Depending on how the Supreme Court rules on cases involving LGBT issues, attorneys say places of worship and other religious non-profits could find themselves in court more often.
Justices heard arguments on Tuesday involving three LGBT workers who were fired. One is a former CASA volunteer coordinator, another is a homosexual man who worked as a skydiving instructor, and a third is a man who feels he is a woman and wanted to present himself as such while working as a funeral director.
At issue is whether "sexual orientation" and "gender identity" (SOGI) are covered by the word "sex" in the 1964 Civil Rights Act. The U.S. Supreme Court will have the final say, most likely in late spring or early summer 2020.
"We filed a friend-of-the-court brief in this case focusing on the implications that this case could have for religious freedom," says attorney Stephanie Taub of First Liberty Institute, a Texas-based religious liberty law firm.
"Churches and other non-profits [are] not categorically exempt from Title VII or from other federal employment discrimination law," Taub continues, "so there are some important protections given by the First Amendment for these ministries. But if the [Supreme] Court expands these protected classes, [churches and non-profits] could be drawn into court to have to defend themselves much more often."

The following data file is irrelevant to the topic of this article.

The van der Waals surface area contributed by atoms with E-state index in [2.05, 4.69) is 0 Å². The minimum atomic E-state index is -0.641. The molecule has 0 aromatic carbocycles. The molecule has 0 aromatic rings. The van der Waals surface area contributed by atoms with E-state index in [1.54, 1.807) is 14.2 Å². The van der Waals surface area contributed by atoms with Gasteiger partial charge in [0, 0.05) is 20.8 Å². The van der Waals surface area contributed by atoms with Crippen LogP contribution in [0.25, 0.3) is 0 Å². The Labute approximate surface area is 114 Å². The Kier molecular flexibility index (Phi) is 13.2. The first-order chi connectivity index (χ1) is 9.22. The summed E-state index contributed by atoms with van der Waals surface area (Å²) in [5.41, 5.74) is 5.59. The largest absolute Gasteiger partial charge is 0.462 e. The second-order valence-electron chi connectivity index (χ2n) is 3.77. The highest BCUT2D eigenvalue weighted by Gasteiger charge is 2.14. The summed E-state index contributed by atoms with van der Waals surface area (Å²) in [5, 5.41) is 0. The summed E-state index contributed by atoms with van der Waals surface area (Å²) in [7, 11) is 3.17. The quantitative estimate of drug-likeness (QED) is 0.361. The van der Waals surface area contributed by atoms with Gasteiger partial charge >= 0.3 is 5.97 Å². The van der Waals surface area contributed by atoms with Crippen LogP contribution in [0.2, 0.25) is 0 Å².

The First Liberty attorney adds that "depending on what happens in this case, there could be a question about whether [religious organizations] are allowed to have faith-based standards of conduct when it comes to contested issues like issues of sexual conduct or gender expression."
Meanwhile, Emilie Kao – an attorney and director of the DeVos Center for Religion and Civil Society at The Heritage Foundation – says it's not the job of the high court to make law.
"We have separation of powers, which means that Congress makes the law and the courts interpret the law," says Kao. "Sexual orientation and gender identity are something that certainly nobody in 1964 thought the word 'sex' meant."
Various news outlets (here and here) and blogs (here) say justices appeared divided on the issues before the Court on Tuesday – particularly those argued in the funeral director case, according to Kao.
"It is a very controversial case, and so the questioning was very heated," Kao continues. "They went back and forth on several issues with both sides – but ultimately I think that the current court is conservative and they are not inclined to overstep the lane that the Court should be in. And by that I mean they are not inclined to overstep and do what Congress should do, which is make the laws."
Kao confides that she's "hopeful that justices will decide the right way and stay in their lane and continue to interpret 'sex' just according to its plain meaning."
Related article: What's at stake in Supreme Court's 'sex discrimination' case